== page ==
20% of businesses fail in the first two years
45% don't see five years
65% don't see ten years
This market data shows how important it is to have a growth strategy that actually works and move away from being a reactive business owner to a proactive one. You see, many business owners get things a little backwards when it comes to growth and are always on the lookout for that magic potion, the next shiny silver bullet strategy. Your lead generation and your business growth problem is not going to be solved with a shiny new hashtag.
I’m talking about real, growth opportunities. The kind of growth that will change your business and change your life.
It’s way more than having a little marketing plan gathering dust on the virtual shelf and existing month to month making enough to cover payroll and expenses. It's my belief that business owners should experience prosperity and I'm fundamentally passionate that women business owners experience success. You might recall in my episode on Pricing where I reminisced about my experience in the mortgage advisor’s office and why I’m obstinately passionate about supporting businesswomen owners. Let's not go there right now...
When you stop growing you start dying
Let’s talk about business growth.
There are three ways to grow any business. We know from the legend Jay Abraham that those are
to increase the number of new clients,
increase the average transaction value, and
increase the frequency of purchase.
The secret to a well-rounded growth strategy is to work on all three simultaneously. Your marketing activity should be centred on getting and keeping new clients.
As it's almost always true that new client acquisition plays a big role in the growth and where many business owners focus, I want to talk about that for a few moments so we can understand how your growth plan can be truly effective and work for your business.
Growth Factor #1
Do you know your metrics? If you don’t, you might not be making the best decisions to move the needle in your business. If you’re focused on acquiring new clients, you need to know your client attrition rate. That’ll determine how many new clients you need to stay where you are and how many new clients you need to grow.
Simply put, your attrition rate is the total number of clients minus the number of active clients divided by the total number of clients.
It’s a key number to track. If this number is going up you need to dig into why that’s happening and reduce your attrition rate so you can reduce the number of new clients you need. You want to focus on incremental improvements, inch by inch.
If you’d like more on what numbers to track in your business, check out the post called ‘know your numbers, grow your business’.
Growth Factor #2
Most business owners I know started their business for freedom, yet we brag and joke about memes that jest at how busy we are. You know that 80% of your revenue comes from 20% of your clients or 20% of your efforts. Choose an impact area accordingly and focus on the right things. Be strategic about the growth area you give your focus to and make sure your business is working for you and not the other way around.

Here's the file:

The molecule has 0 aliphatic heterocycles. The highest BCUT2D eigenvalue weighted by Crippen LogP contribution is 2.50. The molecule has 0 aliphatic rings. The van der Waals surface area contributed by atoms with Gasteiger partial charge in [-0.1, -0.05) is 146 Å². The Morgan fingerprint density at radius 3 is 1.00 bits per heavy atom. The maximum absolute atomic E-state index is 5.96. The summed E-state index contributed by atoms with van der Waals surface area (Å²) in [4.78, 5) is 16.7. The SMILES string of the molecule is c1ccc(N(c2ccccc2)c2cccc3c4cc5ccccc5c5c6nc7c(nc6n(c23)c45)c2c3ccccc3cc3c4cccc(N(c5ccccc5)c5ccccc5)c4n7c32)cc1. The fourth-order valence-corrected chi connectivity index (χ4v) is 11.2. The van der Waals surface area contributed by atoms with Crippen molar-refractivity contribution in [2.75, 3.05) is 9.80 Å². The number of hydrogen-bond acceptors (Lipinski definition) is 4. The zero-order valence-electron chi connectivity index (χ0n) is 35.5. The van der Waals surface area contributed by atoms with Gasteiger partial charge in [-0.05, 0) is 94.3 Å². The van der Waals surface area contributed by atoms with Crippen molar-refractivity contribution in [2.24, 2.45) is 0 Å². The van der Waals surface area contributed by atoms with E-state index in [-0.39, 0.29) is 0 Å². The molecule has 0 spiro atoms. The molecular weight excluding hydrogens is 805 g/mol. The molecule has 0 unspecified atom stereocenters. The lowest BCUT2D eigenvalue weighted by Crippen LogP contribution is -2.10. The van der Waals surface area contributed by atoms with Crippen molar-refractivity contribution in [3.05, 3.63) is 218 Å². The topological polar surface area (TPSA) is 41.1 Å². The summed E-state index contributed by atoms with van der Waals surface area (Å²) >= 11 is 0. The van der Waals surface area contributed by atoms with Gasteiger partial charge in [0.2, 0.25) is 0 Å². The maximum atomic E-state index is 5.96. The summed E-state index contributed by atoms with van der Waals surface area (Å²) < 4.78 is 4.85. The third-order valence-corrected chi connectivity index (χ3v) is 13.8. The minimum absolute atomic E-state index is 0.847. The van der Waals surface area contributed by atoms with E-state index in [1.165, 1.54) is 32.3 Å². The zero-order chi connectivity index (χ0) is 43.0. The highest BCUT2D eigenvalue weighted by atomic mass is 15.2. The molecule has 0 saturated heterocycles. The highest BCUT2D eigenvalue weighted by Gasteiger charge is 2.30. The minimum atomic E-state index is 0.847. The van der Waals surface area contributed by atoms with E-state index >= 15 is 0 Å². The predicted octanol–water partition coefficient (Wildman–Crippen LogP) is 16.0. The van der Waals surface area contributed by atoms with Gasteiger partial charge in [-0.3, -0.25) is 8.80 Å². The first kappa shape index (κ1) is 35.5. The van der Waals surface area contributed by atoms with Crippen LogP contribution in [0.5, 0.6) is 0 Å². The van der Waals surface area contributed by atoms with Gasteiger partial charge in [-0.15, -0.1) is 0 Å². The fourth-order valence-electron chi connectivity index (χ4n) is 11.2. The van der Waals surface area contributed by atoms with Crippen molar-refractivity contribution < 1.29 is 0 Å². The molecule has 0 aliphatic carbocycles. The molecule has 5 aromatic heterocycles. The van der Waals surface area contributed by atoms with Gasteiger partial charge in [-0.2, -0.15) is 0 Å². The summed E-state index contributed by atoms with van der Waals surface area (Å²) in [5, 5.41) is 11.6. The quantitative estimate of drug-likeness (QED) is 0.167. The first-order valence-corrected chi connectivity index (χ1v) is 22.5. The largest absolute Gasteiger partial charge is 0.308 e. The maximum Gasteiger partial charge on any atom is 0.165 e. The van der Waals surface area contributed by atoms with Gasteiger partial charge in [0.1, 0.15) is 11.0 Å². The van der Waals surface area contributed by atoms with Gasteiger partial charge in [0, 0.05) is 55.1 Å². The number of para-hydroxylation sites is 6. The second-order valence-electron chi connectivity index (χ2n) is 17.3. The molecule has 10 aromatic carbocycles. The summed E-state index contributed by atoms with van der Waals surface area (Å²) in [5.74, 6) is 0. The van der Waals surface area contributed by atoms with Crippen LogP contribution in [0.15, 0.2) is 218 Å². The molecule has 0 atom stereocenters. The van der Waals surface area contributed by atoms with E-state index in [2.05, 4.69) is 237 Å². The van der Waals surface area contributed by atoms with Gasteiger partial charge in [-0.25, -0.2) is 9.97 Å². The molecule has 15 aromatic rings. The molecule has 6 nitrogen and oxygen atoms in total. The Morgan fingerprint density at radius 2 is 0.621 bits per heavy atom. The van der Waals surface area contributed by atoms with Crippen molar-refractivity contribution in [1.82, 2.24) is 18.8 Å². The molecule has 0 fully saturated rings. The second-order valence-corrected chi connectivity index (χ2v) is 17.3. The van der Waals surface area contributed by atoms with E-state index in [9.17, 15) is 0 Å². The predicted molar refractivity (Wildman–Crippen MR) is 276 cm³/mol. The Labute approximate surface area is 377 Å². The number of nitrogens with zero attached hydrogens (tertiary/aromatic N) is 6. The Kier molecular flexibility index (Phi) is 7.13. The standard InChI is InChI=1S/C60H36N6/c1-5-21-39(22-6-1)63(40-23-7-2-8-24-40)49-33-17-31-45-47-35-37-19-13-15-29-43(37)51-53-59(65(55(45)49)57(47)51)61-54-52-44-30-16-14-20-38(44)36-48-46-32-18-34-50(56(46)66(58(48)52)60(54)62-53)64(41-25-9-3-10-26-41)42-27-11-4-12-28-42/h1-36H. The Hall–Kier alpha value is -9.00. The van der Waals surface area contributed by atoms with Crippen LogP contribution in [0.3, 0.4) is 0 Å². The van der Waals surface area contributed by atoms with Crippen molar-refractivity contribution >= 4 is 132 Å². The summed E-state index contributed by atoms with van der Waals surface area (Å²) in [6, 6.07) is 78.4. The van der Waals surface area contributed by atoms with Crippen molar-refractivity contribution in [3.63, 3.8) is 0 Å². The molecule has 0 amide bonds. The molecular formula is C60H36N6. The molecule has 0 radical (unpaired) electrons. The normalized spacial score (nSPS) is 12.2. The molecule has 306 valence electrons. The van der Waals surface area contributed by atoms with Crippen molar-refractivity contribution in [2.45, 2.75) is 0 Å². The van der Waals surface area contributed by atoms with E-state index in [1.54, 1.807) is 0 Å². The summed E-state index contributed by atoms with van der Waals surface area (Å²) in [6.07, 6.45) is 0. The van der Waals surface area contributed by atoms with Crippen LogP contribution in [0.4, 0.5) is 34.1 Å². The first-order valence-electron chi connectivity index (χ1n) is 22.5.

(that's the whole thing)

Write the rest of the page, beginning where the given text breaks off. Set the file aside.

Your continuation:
To give you an example, I've worked with businesses where they focus on growing a particular service area that's not profitable. It’s not profitable to sell (as in the ROI on the marketing is either breakeven or worse) and not profitable to deliver, which takes away the strategic focus from the areas of the business with more growth opportunities.
Growth Factor #3
Processes make you more efficient
I have a background in digital agencies and working with clients to automate their businesses, I guess that means this quote resonates with me on a prolific level. I do however remember the early days of business, not taking a vacation for several years because I was worried that things wouldn’t work without me, that balls would drop and plates would stop spinning.
If there’s anything that gets done more than twice, it needs a process. If there’s any process that can be mapped well enough, it can be delegated or better yet, automated. From capturing email addresses in lead generation to sales systems, follow-up, client engagement, and more, you can look at your processes as a series or parts of a system to make your business run better, smarter, faster.
These are by all means not an exhaustive list, there’s a lot that goes into making a business growth strategy work. It starts way before these factors too.
Where a good growth strategy starts
You need to validate your market and your offer by having some success at selling it organically first. Once you’ve done that and have somewhat of a track record or data in your chosen niche, you’re ready to implement your growth strategy. It’s always easier to start from there. That way, when you get to work on growth, it’s not your niche, your market, or your offer that isn’t working when you get results. And everything requires a constant and never-ending cycle of incremental improvements.
What you track and measure should be linked to your goals which need to be clear and specific.
It’s from this position of clarity, knowing your strategic intent, that you can work backward to shape your growth strategy in a way that works for you. With all your planning, the most important aspect of growth is execution, execution, execution.
Game-changing business growth requires clarity, consistency, and proven strategies. My purpose in business is to help you grow and thrive, if you’re looking for the right strategies, techniques and a guided road map to drive your business forward, I’d love to invite you to Clients Like Clockwork.
↗️ Click the link to find out more about this essential 12-week program for B2B service-based businesses.